The first to be implanted in humans is called the NUsurface Meniscus Implant. The surgery took place in January 2015 at The Ohio State University's Wexner Medical Center. The NUsurface Implant is made from medical grade plastic and is designed not to require fixation to bone or soft tissue. The implant is currently being tested in two FDA-approved clinical trials, which completed enrollment in June 2018. The manufacturer is expecting to file for regulatory approval in the U.S. in the next two years. If approved by the FDA, the implant could be a good option for younger, active patients who are considered too young for knee replacement because that surgery only lasts about 10 years.
Scientists are also working to grow an artificial meniscus in the lab. Scientists from Cornell and Columbia universities grew a new meniscus inside the knee joint of a sheep using a 3-D printer and the body's own stem cells. Similarly, researchers at Scripps Clinic’s Shiley Center for Orthopaedic Research and Education have also reported growing a whole meniscus. Animal testing will be needed before the replacement meniscus can be used in people, and then clinical trials would follow to determine its effectiveness. Currently, there's no timeline for the clinical trials, but it is estimated it will take years to determine if the lab-grown meniscus is safe and effective.
After a successful surgery for treating the destroyed part of the meniscus, patients must follow a rehabilitation program to have the best result. The rehabilitation following a meniscus surgery depends on whether the entire meniscus was removed or repaired.
If the destroyed part of the meniscus was removed, patients can usually start walking using a crutch a day or two after surgery. Although each case is different, patients return to their normal activities on average after a few weeks (2 or 3). Still, a completely normal walk will resume gradually, and it's not unusual to take 2–3 months for the recovery to reach a level where a patient will walk totally smoothly. Many meniscectomy patients don't ever feel a 100% functional recovery, but even years after the procedure they sometimes feel tugging or tension in a part of their knee. There is little medical follow-up after meniscectomy and official medical documentation tends to ignore the imperfections and side-effects of this procedure.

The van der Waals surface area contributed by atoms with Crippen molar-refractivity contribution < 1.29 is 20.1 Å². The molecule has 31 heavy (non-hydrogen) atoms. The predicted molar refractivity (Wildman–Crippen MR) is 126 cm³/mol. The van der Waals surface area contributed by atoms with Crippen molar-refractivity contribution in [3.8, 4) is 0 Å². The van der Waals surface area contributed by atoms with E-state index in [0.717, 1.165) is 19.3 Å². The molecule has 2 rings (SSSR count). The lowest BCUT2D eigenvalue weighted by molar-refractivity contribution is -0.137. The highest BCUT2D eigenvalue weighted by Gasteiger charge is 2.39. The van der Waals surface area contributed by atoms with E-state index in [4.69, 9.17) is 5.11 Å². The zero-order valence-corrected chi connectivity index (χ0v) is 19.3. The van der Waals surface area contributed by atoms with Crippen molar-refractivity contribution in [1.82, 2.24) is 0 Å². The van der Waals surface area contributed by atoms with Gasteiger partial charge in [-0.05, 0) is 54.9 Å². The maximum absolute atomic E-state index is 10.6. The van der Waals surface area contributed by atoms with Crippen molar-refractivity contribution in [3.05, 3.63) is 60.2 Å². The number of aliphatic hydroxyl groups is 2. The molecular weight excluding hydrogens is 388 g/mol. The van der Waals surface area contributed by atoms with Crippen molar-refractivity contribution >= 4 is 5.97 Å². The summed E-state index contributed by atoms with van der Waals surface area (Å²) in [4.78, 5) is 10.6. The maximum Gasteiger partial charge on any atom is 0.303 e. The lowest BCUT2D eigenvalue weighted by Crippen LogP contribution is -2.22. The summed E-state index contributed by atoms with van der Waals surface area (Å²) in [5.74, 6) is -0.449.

If the meniscus was repaired, the rehabilitation program that follows is a lot more intensive. After the surgery a hinged knee brace is sometimes placed on the patient. This brace allows controlled movement of the knee. The patient is encouraged to walk using crutches from the first day, and most of the times can put partial weight on the knee.
Improving symptoms, restoring function, and preventing further injuries are the main goals when rehabilitating. By the end of rehabilitation, normal range of motion, function of muscles and coordination of the body are restored. Personalized rehabilitation programs are designed considering the patient’s surgery type, location repaired (medial or lateral), simultaneous knee injuries, type of meniscal tear, age of patient, condition of the knee, loss of strength and ROM, and the expectations and motivations of the patient.
There are three phases that follow meniscal surgery. Each phase consists of rehabilitation goals, exercises, and criteria to move on to the next phase. Phase I starts immediately following surgery to 4–6 weeks or until the patient is able meet progression criteria. The goals are to restore normal knee extension, reduce and eliminate swelling, regain leg control, and protect the knee (Fowler, PJ and D. Pompan, 1993). During the first 5 days following the surgery, a passive continuous motion machine is used to prevent a prolonged period of immobilization which leads to muscular atrophy and delays functional recovery. During the 4–6 weeks post-surgical, active and passive non-weight bearing motions which flex the knee up to 90° are recommended. For patients with meniscal transplantation, further knee flexion can damage the allograft because of the increased shear forces and stresses. If any weight-bearing exercises are applied, a controlled brace should be worn on the knee to keep the knee at near (<10°) or full extension. The suggested exercises target increasing the patient’s ROM, muscular and neuromuscular strength, and cardiovascular endurance. Aquatic therapy, or swimming, can be used to rehab patients because it encompasses ROM, strength, and cardiovascular exercises while relieving stress on the body. It has also been shown to significantly improve dependent edema and pain symptoms. No pain gait without crutches, swelling and 4–6 weeks after surgery are the criteria to begin the next phase (Ulrich G.S., and S Aroncyzk, 1993).